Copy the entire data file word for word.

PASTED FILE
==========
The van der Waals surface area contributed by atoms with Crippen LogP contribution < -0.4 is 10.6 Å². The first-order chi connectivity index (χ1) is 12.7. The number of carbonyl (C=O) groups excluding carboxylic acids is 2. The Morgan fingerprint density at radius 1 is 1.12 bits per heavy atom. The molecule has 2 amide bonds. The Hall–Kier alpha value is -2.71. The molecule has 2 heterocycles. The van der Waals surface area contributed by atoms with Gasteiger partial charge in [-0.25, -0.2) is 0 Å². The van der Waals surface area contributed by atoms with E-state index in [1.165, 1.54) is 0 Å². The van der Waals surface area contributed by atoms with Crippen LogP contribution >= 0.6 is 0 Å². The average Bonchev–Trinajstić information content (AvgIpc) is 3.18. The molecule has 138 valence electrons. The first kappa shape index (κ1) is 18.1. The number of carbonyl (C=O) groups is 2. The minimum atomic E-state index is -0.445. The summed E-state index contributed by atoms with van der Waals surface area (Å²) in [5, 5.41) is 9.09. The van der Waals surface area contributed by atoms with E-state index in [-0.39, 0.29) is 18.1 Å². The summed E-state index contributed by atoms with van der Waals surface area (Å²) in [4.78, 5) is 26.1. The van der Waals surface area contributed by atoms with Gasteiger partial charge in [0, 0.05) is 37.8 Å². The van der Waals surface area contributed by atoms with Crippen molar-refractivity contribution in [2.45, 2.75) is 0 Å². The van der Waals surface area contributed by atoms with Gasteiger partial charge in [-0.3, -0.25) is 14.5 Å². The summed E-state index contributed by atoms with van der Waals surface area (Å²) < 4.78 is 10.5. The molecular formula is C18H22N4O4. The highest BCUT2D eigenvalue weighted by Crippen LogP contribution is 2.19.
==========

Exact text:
The van der Waals surface area contributed by atoms with Crippen LogP contribution < -0.4 is 10.6 Å². The first-order chi connectivity index (χ1) is 12.7. The number of carbonyl (C=O) groups excluding carboxylic acids is 2. The Morgan fingerprint density at radius 1 is 1.12 bits per heavy atom. The molecule has 2 amide bonds. The Hall–Kier alpha value is -2.71. The molecule has 2 heterocycles. The van der Waals surface area contributed by atoms with Gasteiger partial charge in [-0.25, -0.2) is 0 Å². The van der Waals surface area contributed by atoms with E-state index in [1.165, 1.54) is 0 Å². The van der Waals surface area contributed by atoms with Crippen LogP contribution >= 0.6 is 0 Å². The average Bonchev–Trinajstić information content (AvgIpc) is 3.18. The molecule has 138 valence electrons. The first kappa shape index (κ1) is 18.1. The number of carbonyl (C=O) groups is 2. The minimum atomic E-state index is -0.445. The summed E-state index contributed by atoms with van der Waals surface area (Å²) in [5, 5.41) is 9.09. The van der Waals surface area contributed by atoms with E-state index in [-0.39, 0.29) is 18.1 Å². The summed E-state index contributed by atoms with van der Waals surface area (Å²) in [4.78, 5) is 26.1. The van der Waals surface area contributed by atoms with Gasteiger partial charge in [0, 0.05) is 37.8 Å². The van der Waals surface area contributed by atoms with Crippen molar-refractivity contribution in [2.45, 2.75) is 0 Å². The van der Waals surface area contributed by atoms with Gasteiger partial charge in [-0.3, -0.25) is 14.5 Å². The summed E-state index contributed by atoms with van der Waals surface area (Å²) < 4.78 is 10.5. The molecular formula is C18H22N4O4. The highest BCUT2D eigenvalue weighted by Crippen LogP contribution is 2.19.